London is incredibly important for film, acting and the written word. London is unbelievably good at producing people who are truly at the top of their respective games. From Alfred Hitchcock to Christopher Nolan, from Sir Ian McKellan to Idris Elba. London can now be seen to be the focus of films that are made for change, for global improvement, for equality.
The London Eco Film Festival is an event to inspire as well as inform, at a time where, due to global political, economical and environmental instability, millennials are questioning their ability to shape their own future. Individuals must be empowered, and we want to do that by demonstrating how important the actions of committed people can be. We want to combine the talent of filmmakers around the world with those people on the ground making a difference, which will provide a platform to demonstrate the difference that committed individuals can make.
LEFF20 will be presented primarily across three performance spaces and a three-screen cinema at one of the London’s most diverse and dynamic arts centres, Rich Mix. Also, with an ever-expanding number of fantastic venues across the city joining the LEFF20 screening network, there are going to be venues to cater for all tastes.
Scientists, environmentalists and naturalists study and protect the world in which we live, whereas filmmakers interpret and divulge this knowledge and expertise to society. The underlying theme of the LEFF20 will be on Africa: Sounds and Vision.
We will be focussing on the following specific areas:
Eco-Heroes: Individuals who have initiated an environmental project of their own, or who have gone out of their way in the field of conservation.
Women in Conservation: Every day, women take on tasks both small and large to help the planet. We want to highlight their stories and celebrate their work.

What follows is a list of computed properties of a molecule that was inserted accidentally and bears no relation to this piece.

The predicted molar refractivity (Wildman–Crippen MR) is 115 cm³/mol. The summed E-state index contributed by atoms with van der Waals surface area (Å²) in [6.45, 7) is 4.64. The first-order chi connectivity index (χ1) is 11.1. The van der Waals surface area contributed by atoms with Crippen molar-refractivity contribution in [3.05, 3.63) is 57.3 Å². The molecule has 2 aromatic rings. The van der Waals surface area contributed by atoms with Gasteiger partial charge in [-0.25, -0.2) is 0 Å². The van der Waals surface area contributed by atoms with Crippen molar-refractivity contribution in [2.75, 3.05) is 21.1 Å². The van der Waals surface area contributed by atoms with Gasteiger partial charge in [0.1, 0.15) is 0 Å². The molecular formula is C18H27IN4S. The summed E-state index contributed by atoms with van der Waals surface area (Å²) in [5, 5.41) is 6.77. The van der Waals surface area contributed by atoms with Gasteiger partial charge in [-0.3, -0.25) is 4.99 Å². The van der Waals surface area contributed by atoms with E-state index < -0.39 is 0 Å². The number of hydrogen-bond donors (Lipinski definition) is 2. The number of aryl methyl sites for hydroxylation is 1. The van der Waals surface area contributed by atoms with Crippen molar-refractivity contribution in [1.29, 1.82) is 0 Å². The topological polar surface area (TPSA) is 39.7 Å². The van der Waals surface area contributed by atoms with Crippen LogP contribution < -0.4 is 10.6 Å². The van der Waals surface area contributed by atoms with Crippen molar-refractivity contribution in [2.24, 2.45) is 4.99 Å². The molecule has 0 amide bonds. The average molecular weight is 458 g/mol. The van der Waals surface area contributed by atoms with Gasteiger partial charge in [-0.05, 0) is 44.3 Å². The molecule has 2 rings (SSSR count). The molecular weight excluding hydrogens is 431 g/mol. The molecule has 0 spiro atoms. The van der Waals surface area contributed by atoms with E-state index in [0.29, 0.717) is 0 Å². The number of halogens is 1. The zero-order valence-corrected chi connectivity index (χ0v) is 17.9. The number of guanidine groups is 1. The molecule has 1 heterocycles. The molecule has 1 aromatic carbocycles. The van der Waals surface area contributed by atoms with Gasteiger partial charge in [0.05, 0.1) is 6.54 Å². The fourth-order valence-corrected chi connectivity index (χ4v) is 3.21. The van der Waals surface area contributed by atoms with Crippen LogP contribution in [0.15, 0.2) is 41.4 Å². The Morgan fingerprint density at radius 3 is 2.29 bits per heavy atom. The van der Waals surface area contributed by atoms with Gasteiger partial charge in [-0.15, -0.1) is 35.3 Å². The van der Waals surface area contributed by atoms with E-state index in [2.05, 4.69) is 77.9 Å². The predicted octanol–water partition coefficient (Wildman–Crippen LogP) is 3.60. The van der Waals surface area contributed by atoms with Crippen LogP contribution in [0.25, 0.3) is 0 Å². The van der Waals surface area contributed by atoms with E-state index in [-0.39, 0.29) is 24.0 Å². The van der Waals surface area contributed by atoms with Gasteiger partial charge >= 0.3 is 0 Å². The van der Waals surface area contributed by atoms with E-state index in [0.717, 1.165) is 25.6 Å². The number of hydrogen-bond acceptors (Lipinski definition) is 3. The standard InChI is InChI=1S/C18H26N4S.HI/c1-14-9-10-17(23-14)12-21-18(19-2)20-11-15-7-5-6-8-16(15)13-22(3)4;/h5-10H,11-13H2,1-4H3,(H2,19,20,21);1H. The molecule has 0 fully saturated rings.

Story Telling: Storytelling is an art form, and enables people to develop a deeper connection with the subject material. Storytelling is a fundamental human experience that unites people and drives stronger, deeper connections. From the earliest recorded history, storytelling was a method used by cavemen to communicate, educate, share, and connect. We want to showcase the best of storytelling from around the world.
Plastic Pollution: In 1950, the world’s population of 2.5 billion produced 1.5 million tons of plastic; in 2016, a global population of more than 7 billion people produced over 320 million tons of plastic. This is set to double by 2034. Every day approximately 8 million pieces of plastic pollution find their way into our oceans. There may now be around 5.25 trillion macro and microplastic pieces floating in the open ocean. There are organisations and individuals around the world that are working hard to overcome the use of and the damage caused by plastics.
Volunteering: Volunteering for nature or wildlife conservation covers various activities designed to manage and restore habitats and species and to raise awareness on the importance of biodiversity. The experience of volunteering can help people learn new skills, become socially integrated, and contribute to a better future. Mobilising volunteers helps protect nature in numerous ways. It enables activities that would otherwise not be possible and involves society in conservation activities, which leads to greater public awareness, trust, and ownership of the process. We want to celebrate the achievements of volunteers and volunteer organisations around the world.
Intelligent Conversation: People living in poverty may experience lifelong consequences. Poverty affects families in the numerous ways: Educational problems, behavioural problems physical health problems, mental health problems and reduced overall well-being. We want to speak to people to hear their stories, how they have ended up in these situations and also highlight the work being done to improve the lives of the often forgotten members of society.
Individuals around the world make huge sacrifices in the name of conservation and we want to provide a platform to celebrate not just the results of conservation, but the people behind the success.